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Shirking, Sharing Risk, and Shelving: The Role of University License Contracts

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  • Marie Thursby
  • Jerry Thursby
  • Emmanuel Dechenaux

Abstract

In this paper, we develop a theoretical model of university licensing to explain why university license contracts often include payment types that differ from the fixed fees and royalties typically examined by economists. Our findings suggest that milestone payments and annual payments are common because moral hazard, risk sharing, and adverse selection all play a role when embryonic inventions are licensed. Milestones address inventor moral hazard without the inefficiency inherent in royalties. The potential for a licensee to shelve inventions is an adverse selection problem which can be addressed by annual fees if shelving is unintentional, but may require an upfront fee if the firm licenses an invention with the intention to shelve it. Whether the licensing contract prevents shelving depends in part on the university credibly threatening to take the license back from a shelving firm. This supports the rationale for Bayh-Dole march-in rights but also shows the need for the exercise of these rights can be obviated by contracts.

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Bibliographic Info

Paper provided by National Bureau of Economic Research, Inc in its series NBER Working Papers with number 11128.

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Date of creation: Feb 2005
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Publication status: published as Dechenaux, Emmanuel & Thursby, Marie & Thursby, Jerry, 2009. "Shirking, sharing risk and shelving: The role of university license contracts," International Journal of Industrial Organization, Elsevier, vol. 27(1), pages 80-91, January.
Handle: RePEc:nbr:nberwo:11128

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Citations

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Cited by:
  1. Elfenbein, Daniel W., 2007. "Publications, patents, and the market for university inventions," Journal of Economic Behavior & Organization, Elsevier, vol. 63(4), pages 688-715, August.
  2. Jung Eun Lee & Younghoon Kim & Yeonbae Kim & Donghyuk Choi, 2010. "The Impact of Technology Licensing Payment Mechanisms on Firms' Innovative Performance," TEMEP Discussion Papers 201071, Seoul National University; Technology Management, Economics, and Policy Program (TEMEP), revised Dec 2010.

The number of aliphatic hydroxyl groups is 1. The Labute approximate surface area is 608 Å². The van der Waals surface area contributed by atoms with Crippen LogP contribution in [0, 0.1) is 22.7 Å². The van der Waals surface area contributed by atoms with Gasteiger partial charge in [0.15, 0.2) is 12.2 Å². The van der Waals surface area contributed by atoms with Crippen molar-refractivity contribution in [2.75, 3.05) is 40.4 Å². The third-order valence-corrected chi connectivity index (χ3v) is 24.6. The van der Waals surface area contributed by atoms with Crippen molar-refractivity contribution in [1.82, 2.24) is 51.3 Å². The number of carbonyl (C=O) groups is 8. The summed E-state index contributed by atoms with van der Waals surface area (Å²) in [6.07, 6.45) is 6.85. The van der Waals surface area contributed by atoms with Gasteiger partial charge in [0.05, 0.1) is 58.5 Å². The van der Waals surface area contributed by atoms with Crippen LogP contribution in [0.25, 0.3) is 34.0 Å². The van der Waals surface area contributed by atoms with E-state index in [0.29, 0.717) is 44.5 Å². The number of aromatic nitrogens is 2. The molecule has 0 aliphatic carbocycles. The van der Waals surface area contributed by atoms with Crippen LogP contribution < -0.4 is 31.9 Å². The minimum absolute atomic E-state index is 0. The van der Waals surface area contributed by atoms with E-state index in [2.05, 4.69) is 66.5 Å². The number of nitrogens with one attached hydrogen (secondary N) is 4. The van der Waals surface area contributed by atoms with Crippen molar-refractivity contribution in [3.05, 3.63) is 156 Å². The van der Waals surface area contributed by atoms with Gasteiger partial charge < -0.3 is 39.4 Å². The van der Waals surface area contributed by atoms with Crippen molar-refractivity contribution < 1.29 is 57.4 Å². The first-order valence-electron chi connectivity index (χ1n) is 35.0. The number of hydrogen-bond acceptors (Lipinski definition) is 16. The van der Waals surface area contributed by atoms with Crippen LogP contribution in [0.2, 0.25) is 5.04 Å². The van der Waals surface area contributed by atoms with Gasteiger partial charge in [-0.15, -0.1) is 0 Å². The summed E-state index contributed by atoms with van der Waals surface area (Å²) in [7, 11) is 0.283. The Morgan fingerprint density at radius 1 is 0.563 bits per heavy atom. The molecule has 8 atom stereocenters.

3. Dechenaux, Emmanuel & Thursby, Marie & Thursby, Jerry, 2009. "Shirking, sharing risk and shelving: The role of university license contracts," International Journal of Industrial Organization, Elsevier, vol. 27(1), pages 80-91, January.
  4. Rothaermel, Frank T. & Thursby, Marie, 2005. "Incubator firm failure or graduation?: The role of university linkages," Research Policy, Elsevier, vol. 34(7), pages 1076-1090, September.
  5. Emmanuel Dechenaux & Brent Goldfarb & Scott Shane & Marie Thursby, 2008. "Appropriability and Commercialization: Evidence from MIT Inventions," Management Science, INFORMS, vol. 54(5), pages 893-906, May.
  6. Dechenaux, Emmanuel & Thursby, Jerry & Thursby, Marie, 2011. "Inventor moral hazard in university licensing: The role of contracts," Research Policy, Elsevier, vol. 40(1), pages 94-104, February.
  7. Kenney, Martin & Patton, Donald, 2011. "Does inventor ownership encourage university research-derived entrepreneurship? A six university comparison," Research Policy, Elsevier, vol. 40(8), pages 1100-1112, October.
  8. Macho-Stadler, Inés & Pérez-Castrillo, David, 2010. "Incentives in university technology transfers," International Journal of Industrial Organization, Elsevier, vol. 28(4), pages 362-367, July.
  9. Lee Davis, 2006. "Licensing Strategies of the Enterprising - but Vulnerable - "Intellectual Property" Vendors," DRUID Working Papers 06-12, DRUID, Copenhagen Business School, Department of Industrial Economics and Strategy/Aalborg University, Department of Business Studies.
  10. Celestine Chukumba & Richard Jensen, 2005. "University Invention, Entrepreneurship, and Start-Ups," NBER Working Papers 11475, National Bureau of Economic Research, Inc.

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